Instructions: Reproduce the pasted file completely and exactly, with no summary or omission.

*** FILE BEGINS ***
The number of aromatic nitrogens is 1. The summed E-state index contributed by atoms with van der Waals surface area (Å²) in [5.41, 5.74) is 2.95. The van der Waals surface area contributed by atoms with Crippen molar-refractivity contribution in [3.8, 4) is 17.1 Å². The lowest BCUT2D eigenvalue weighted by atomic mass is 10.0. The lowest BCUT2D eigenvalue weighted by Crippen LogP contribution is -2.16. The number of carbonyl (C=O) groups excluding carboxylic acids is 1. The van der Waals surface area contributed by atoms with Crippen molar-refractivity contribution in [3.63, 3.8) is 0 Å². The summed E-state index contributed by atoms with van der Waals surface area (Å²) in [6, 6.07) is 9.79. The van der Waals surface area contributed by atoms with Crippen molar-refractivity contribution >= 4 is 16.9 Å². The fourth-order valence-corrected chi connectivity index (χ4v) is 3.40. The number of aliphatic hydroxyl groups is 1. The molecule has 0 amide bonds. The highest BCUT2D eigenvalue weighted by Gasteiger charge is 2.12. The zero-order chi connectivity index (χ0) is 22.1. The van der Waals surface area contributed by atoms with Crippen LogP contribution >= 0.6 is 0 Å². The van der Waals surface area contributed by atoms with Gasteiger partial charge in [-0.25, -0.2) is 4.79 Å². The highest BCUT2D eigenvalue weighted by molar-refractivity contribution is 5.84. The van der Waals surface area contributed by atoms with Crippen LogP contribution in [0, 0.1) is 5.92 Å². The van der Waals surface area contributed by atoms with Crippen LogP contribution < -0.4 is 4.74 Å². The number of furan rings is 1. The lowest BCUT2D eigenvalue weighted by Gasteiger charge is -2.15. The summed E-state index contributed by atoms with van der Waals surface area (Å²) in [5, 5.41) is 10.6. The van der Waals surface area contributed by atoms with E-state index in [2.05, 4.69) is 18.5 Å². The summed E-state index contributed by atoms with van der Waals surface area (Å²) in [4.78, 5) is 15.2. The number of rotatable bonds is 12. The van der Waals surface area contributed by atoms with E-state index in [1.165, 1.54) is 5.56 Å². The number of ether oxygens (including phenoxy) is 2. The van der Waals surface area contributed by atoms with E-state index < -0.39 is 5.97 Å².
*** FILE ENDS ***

The number of aromatic nitrogens is 1. The summed E-state index contributed by atoms with van der Waals surface area (Å²) in [5.41, 5.74) is 2.95. The van der Waals surface area contributed by atoms with Crippen molar-refractivity contribution in [3.8, 4) is 17.1 Å². The lowest BCUT2D eigenvalue weighted by atomic mass is 10.0. The lowest BCUT2D eigenvalue weighted by Crippen LogP contribution is -2.16. The number of carbonyl (C=O) groups excluding carboxylic acids is 1. The van der Waals surface area contributed by atoms with Crippen molar-refractivity contribution in [3.63, 3.8) is 0 Å². The summed E-state index contributed by atoms with van der Waals surface area (Å²) in [6, 6.07) is 9.79. The van der Waals surface area contributed by atoms with Crippen molar-refractivity contribution >= 4 is 16.9 Å². The fourth-order valence-corrected chi connectivity index (χ4v) is 3.40. The number of aliphatic hydroxyl groups is 1. The molecule has 0 amide bonds. The highest BCUT2D eigenvalue weighted by Gasteiger charge is 2.12. The zero-order chi connectivity index (χ0) is 22.1. The van der Waals surface area contributed by atoms with Crippen LogP contribution >= 0.6 is 0 Å². The van der Waals surface area contributed by atoms with Gasteiger partial charge in [-0.25, -0.2) is 4.79 Å². The highest BCUT2D eigenvalue weighted by molar-refractivity contribution is 5.84. The van der Waals surface area contributed by atoms with Crippen LogP contribution in [0, 0.1) is 5.92 Å². The van der Waals surface area contributed by atoms with Crippen LogP contribution < -0.4 is 4.74 Å². The number of furan rings is 1. The lowest BCUT2D eigenvalue weighted by Gasteiger charge is -2.15. The summed E-state index contributed by atoms with van der Waals surface area (Å²) in [5, 5.41) is 10.6. The van der Waals surface area contributed by atoms with E-state index in [2.05, 4.69) is 18.5 Å². The summed E-state index contributed by atoms with van der Waals surface area (Å²) in [4.78, 5) is 15.2. The number of rotatable bonds is 12. The van der Waals surface area contributed by atoms with E-state index in [1.165, 1.54) is 5.56 Å². The number of ether oxygens (including phenoxy) is 2. The van der Waals surface area contributed by atoms with E-state index < -0.39 is 5.97 Å².